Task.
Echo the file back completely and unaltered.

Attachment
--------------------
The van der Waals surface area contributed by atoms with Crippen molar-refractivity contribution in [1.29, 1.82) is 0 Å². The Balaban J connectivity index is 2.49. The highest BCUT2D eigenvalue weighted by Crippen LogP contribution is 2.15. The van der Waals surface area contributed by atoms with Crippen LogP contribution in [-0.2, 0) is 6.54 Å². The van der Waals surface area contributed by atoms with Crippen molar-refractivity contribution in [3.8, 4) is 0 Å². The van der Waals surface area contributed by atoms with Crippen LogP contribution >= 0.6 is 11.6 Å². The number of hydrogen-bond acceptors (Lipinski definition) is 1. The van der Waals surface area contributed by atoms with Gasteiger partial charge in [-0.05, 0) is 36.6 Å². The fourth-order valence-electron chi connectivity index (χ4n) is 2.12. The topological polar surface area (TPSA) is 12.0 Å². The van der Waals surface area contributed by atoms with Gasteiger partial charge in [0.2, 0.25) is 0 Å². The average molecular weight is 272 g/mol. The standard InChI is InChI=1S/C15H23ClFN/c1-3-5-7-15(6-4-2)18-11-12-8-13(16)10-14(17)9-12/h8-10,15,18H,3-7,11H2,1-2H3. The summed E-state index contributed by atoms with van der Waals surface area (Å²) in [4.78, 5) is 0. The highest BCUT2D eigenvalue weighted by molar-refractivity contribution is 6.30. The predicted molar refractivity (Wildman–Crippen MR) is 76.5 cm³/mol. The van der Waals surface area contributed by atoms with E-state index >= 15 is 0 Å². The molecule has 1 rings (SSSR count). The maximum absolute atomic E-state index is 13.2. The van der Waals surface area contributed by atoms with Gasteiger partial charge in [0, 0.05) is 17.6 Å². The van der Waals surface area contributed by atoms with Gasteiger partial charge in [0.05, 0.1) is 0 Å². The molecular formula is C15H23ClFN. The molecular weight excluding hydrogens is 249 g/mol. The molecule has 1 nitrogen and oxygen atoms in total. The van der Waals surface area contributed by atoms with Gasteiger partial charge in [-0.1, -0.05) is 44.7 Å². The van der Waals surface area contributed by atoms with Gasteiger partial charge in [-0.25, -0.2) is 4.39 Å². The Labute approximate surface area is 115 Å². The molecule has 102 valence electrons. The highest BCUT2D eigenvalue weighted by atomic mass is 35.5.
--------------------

The van der Waals surface area contributed by atoms with Crippen molar-refractivity contribution in [1.29, 1.82) is 0 Å². The Balaban J connectivity index is 2.49. The highest BCUT2D eigenvalue weighted by Crippen LogP contribution is 2.15. The van der Waals surface area contributed by atoms with Crippen LogP contribution in [-0.2, 0) is 6.54 Å². The van der Waals surface area contributed by atoms with Crippen molar-refractivity contribution in [3.8, 4) is 0 Å². The van der Waals surface area contributed by atoms with Crippen LogP contribution >= 0.6 is 11.6 Å². The number of hydrogen-bond acceptors (Lipinski definition) is 1. The van der Waals surface area contributed by atoms with Gasteiger partial charge in [-0.05, 0) is 36.6 Å². The fourth-order valence-electron chi connectivity index (χ4n) is 2.12. The topological polar surface area (TPSA) is 12.0 Å². The van der Waals surface area contributed by atoms with Gasteiger partial charge in [0.2, 0.25) is 0 Å². The average molecular weight is 272 g/mol. The standard InChI is InChI=1S/C15H23ClFN/c1-3-5-7-15(6-4-2)18-11-12-8-13(16)10-14(17)9-12/h8-10,15,18H,3-7,11H2,1-2H3. The summed E-state index contributed by atoms with van der Waals surface area (Å²) in [4.78, 5) is 0. The highest BCUT2D eigenvalue weighted by molar-refractivity contribution is 6.30. The predicted molar refractivity (Wildman–Crippen MR) is 76.5 cm³/mol. The van der Waals surface area contributed by atoms with E-state index >= 15 is 0 Å². The molecule has 1 rings (SSSR count). The maximum absolute atomic E-state index is 13.2. The van der Waals surface area contributed by atoms with Gasteiger partial charge in [0, 0.05) is 17.6 Å². The van der Waals surface area contributed by atoms with Gasteiger partial charge in [0.05, 0.1) is 0 Å². The molecular formula is C15H23ClFN. The molecular weight excluding hydrogens is 249 g/mol. The molecule has 1 nitrogen and oxygen atoms in total. The van der Waals surface area contributed by atoms with Gasteiger partial charge in [-0.1, -0.05) is 44.7 Å². The van der Waals surface area contributed by atoms with Gasteiger partial charge in [-0.25, -0.2) is 4.39 Å². The Labute approximate surface area is 115 Å². The molecule has 102 valence electrons. The highest BCUT2D eigenvalue weighted by atomic mass is 35.5.